Not to wax too much sentimental here, but the hustle in the office and the unforgiving weather lately have really taken their toll on me. Yet, I can still find the good news in such plight, which is, it makes me good excuse to boil another good bowl of Cantonese soup to nourish my 'weak' body. For this very occasion, let me introduce to you a soup that is very good for health: The soup of fish maw and conch, fa gau heung law tong 花膠響螺湯.
The first ingredient we need to fetch for the soup is fish maw, a staple for all Chinese dried seafood vendors. Fish maw, the air bladders or 'sounds' of fish is one of the so-called 'Four Delicacies from The Sea' (海四珍) -- the other three are the abalone, sea cucumber and shark's fin. Fish maw is also billed as fa gau (which literally means floral plastic, for reason I don't know why). According to traditional Chinese medicine, fish maw can make lungs and kidneys stronger and moisten joints. It is also highly regarded for its richness in collagen and proteins. Because of this, fish maw and bird's nest have long been two of the most cherished nourishment for the ladies who want their skins look soft and youthful; also because of this, legend has it that this is our Chinese answer to Viagra, in a bowl, sort of -- well, well, well, okey dokey, there I said IT!
Next up we need the dried conch to improve my vision (so I can see better what's in the mind of my pains-in-the-balls boss). Make sure you buy the conch foot, the part that this shellfish used for moving about and sucking up to stones, not the conch meat. The flavor of this part is stronger than the meat and so is more suitable as soup ingredient. In all cases, I advise against using fresh conch for good fresh ones are hard to come by and is too expensive for this kind of soups. One funny thing is, conch foot is widely known as 'law tou' (螺頭), which means exactly the opposite in Chinese.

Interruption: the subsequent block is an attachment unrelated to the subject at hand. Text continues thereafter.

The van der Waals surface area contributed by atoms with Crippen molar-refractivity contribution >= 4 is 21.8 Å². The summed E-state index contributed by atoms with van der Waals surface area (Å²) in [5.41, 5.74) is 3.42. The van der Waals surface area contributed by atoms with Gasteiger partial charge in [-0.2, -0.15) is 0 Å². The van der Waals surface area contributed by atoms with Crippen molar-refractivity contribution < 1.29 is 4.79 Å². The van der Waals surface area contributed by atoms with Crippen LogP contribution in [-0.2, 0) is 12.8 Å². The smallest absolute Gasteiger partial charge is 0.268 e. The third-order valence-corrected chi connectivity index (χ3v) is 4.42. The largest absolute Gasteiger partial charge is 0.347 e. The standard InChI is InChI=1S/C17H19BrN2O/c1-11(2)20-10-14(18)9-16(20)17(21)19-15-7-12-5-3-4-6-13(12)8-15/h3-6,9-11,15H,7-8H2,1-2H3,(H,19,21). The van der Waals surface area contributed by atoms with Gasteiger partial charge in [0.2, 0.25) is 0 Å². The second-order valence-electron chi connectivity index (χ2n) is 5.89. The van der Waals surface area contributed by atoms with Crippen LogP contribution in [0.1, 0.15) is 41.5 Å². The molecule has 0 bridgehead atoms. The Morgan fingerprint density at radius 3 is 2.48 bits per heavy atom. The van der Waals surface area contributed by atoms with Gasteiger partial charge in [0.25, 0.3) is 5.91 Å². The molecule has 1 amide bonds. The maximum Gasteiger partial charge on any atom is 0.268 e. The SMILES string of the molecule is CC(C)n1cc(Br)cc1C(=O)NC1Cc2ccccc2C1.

As always, there are some herbs to add in a Cantonese soup. For this particular recipe, I use the Chinese wild yam (wai shan), soloman's seal (yuk juk), wolfberry fruits (kei chi), dried longan (yuan yuk), lotus seeds (lin chi) and glehnia root (sah sham, 沙參). Adding these boost the merit of the soup. Take the glehnia root for example, itself alone can moisten our lungs and clear the 'hidden heatness' out from our bodies. I am quite sure with all these added up, there's nothing in this world can ail my body any more.
It'd be nice to add a chop of pork in this soup to further sweeten the flavor too. My affable butcheress suggested the loin chop to me. I guess she's perfectly correct: while the fish maw is tasteless, the fragrance of the conch is readily heady for a soup. The loin chop will prove handy enough. And no matter how much I love it, the pork is just a sidekick in this soup for there're the fish maw and conch to lead the show. Still, it does add some neat chews in the end. By the way, did I tell you the approving gaze my butcheress gave me when I told her I'm making a fish maw and conch soup by myself? Yeah, that kind of look really makes my day...
Dried fish maw -- 2 taels (about 80g)
Dried conch foot -- 4 taels
Pork -- 500g
Pre-packed assorted Chinese herbs -- 1 pack
Dried tangerine peel -- 2 slices
Soak the tangerine peels, conch and fish maw with warm water for about 1 hour
Blanch the pork for about 2 minutes to wipe out the blood and grease (look how beautiful these chops are in the blanch -- no wonder they're also coined as 'white jade' in classic cook books)
Pour 10 bowls (rice bowl size) of water into the pan, add Chinese herbs, fish maw, conch, peels and pork into pan and cook over high heat to the boil
Simmer very gently for 3 hours
Add salt for flavor